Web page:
Barry Lincoln: Of course. When I first…

Dorn Breeding: Wasn’t that sheep cloned in the ’80s?

Sheila Lovejoy: That was the ’90s, Dorn. Bill Clinton.

Dorn Breeding: That wasn’t its name.

Sheila Lovejoy: I was making a point about a positive event in the ’90s.

Rhy Werst: Tell that to my dear friend, Ms. Lewinsky.

The banal banter continued on and on, with no majority reached as to which decade was most significant. Phill Pflevens thanked his guests and signed off moments before Y2K was to be ushered in.

Barry Lincoln had not been afforded the opportunity to discuss his book, From Love to Hate (My Struggles with Reality), during the interview. Here is his story:

With age, Barry realized his feelings towards life, and people in general, had morphed from love in the ’60s, to tolerance in the ’70s, to dislike in the ’80s, to disdain in the ’90s. He was certain this new millennium would be ushering in complete hatred. He wondered how he had arrived at such a cynical place. Did others of his generation feel the same?

In the ’60s Barry loved everyone and everyone loved Barry. It was what you did. At least it was what those in Barry’s circle did. There was nothing funny about peace and love to them. It was the counterculture’s mantra. And Barry lived and breathed all the good vibes that came with that belief. He thought it possible to change the world, but hadn’t given much thought as to how to go about achieving something so daunting. He left those decisions to others. It was the perfect set-up. He could reap the benefits of the times – the cornucopia of drugs, the sexual freedom – without getting his hands dirty in the revolutionary machine.

Seeing all the injustices that transpired in the 1970s tore deeply into Barry’s peace and love attitude. Along with the conflicts in Vietnam, Laos, and Cambodia, there were the senseless killing of four students at Kent State, the unrest in South Africa, the Jonestown Massacre and the Attica riots, forcing Barry to stop viewing the world through rose-colored glasses.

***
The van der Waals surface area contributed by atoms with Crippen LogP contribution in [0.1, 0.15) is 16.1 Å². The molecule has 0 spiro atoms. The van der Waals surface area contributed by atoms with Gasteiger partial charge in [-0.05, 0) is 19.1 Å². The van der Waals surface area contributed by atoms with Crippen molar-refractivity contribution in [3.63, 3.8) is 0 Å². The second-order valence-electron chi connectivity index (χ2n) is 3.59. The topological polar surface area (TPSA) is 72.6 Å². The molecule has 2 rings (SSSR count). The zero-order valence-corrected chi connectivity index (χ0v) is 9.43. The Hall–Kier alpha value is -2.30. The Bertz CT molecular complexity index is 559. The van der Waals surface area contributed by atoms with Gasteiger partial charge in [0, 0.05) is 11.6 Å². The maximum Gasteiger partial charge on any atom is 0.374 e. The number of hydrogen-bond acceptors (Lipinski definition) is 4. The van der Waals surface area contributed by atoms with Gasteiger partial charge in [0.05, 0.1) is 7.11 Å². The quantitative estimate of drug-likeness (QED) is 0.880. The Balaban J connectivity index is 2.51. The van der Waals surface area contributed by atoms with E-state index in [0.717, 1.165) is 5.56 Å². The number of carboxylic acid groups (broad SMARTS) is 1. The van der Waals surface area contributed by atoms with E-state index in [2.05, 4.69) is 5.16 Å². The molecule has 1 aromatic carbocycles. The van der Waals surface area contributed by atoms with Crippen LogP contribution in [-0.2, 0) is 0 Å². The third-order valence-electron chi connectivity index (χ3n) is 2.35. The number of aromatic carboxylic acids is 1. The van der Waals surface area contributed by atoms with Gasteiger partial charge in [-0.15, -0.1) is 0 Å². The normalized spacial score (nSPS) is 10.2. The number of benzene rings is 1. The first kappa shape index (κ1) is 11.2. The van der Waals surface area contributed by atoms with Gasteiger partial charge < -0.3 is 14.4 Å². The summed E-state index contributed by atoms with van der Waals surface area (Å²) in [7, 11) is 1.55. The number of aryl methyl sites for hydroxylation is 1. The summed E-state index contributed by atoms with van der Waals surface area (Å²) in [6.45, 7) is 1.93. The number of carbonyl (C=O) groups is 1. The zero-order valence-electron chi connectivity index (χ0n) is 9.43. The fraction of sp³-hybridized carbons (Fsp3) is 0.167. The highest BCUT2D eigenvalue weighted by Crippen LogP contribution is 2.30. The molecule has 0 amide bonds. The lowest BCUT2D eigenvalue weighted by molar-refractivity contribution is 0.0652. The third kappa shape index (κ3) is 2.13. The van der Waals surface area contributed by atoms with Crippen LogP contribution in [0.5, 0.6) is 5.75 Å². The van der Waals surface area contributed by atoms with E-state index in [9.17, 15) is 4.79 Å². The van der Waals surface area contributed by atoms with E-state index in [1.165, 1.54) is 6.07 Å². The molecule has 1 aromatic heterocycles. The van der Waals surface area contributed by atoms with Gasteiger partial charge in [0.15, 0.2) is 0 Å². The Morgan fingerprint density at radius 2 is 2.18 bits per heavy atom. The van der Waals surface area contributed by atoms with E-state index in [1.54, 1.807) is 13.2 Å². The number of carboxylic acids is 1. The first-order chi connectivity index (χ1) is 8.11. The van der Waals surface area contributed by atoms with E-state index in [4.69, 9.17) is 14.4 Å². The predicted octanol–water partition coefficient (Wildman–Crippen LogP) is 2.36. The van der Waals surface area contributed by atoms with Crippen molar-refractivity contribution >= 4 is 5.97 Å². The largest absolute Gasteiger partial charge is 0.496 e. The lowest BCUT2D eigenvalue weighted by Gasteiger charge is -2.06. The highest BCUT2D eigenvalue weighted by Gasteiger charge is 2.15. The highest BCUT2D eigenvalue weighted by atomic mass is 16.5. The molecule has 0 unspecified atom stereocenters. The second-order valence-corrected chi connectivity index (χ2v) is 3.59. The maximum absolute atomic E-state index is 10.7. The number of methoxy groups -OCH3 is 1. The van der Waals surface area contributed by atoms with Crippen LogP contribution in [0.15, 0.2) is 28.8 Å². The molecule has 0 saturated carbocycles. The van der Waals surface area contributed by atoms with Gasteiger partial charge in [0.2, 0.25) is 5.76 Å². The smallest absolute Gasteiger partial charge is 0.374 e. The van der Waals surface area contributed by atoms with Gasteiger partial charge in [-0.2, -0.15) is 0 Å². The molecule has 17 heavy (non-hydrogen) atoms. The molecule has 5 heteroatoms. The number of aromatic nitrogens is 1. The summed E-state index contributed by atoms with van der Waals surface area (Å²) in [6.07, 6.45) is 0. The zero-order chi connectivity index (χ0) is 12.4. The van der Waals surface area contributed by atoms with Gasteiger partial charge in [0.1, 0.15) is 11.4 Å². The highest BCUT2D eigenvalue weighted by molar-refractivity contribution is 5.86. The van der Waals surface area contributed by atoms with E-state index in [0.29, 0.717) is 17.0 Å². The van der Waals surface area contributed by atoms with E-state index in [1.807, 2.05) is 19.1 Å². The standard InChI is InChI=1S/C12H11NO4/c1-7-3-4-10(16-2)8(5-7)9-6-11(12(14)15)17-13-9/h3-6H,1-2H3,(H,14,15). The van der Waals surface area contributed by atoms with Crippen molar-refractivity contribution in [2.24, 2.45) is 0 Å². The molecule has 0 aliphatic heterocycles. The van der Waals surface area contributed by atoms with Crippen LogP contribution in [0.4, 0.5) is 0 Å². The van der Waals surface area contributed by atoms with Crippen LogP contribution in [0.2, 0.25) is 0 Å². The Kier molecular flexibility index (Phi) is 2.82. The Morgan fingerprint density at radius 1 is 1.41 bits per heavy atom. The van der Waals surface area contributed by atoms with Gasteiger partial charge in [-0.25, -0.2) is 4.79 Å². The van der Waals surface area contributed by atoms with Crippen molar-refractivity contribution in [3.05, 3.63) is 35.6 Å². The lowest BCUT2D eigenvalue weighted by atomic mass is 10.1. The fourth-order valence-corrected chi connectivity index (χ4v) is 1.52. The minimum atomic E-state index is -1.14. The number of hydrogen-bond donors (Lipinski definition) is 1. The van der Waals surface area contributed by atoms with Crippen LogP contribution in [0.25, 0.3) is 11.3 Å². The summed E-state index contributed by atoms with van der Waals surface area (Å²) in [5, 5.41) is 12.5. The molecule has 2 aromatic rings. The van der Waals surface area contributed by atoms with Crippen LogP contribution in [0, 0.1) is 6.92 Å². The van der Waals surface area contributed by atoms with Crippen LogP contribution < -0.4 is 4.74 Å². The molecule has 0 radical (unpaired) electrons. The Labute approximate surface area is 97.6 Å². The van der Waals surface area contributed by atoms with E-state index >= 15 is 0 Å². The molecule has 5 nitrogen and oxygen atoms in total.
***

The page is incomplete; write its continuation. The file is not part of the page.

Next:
When John Lennon was gunned down in 1980, Barry and countless others vicariously felt the four bullets that had entered their hero’s body, leaving them scarred and saddened for a lifetime.

Assassination attempts on Ronald Reagan and Pope John Paul II were followed by the killing of Indian Prime Minister Indira Gandhi. The Tiananmen Square Massacre, that took the lives of hundreds of protesters in 1989, brought full circle the disaster that was the ’80s, to say nothing of the Chernobyl catastrophe, which will continue to affect hundreds of thousands of lives for generations to come.

“What’s the matter with everyone?” was all Barry could come up with. He wanted to hitch a ride on the Star Trek Enterprise and time-travel back to the ’60s where he had felt safe.

While music took a small leap forward in the ’90s, the world continued to travel further down the proverbial drain. Bombings, riots, genocide, Waco, Lorena Bobbitt – the madness was nonstop. Even one of Barry’s football heroes was accused of being a killer.

In the late ’90s, Barry met Mary and they welcomed baby Olivia Rose into their world. They opened a small wine shop and joined the Chamber of Commerce and Lions Club. And for one shining moment, Barry thought he was seeing a light at the end of the tunnel. But when Mary took off, taking Olivia Rose with her, that shining light turned out to be just one more southbound train bearing down on Barry’s brain.

Desperate to feel what he hadn’t felt since the ’60s – real love, Barry visited a therapist who suggested that he write down all of his feelings. And so he began to write. And write. And he didn’t stop writing until From Love to Hate (My Struggles with Reality) had made its way from his disillusioned soul onto bookstore shelves. It was only then that Barry was able to begin the process of discovering peace and love once more. Within himself.


Fred Vogel‘s words have seen the light of day in Literally Stories, Crack the Spine, Subtle Fiction, Literary Orphans, and elsewhere. He resides in Oregon.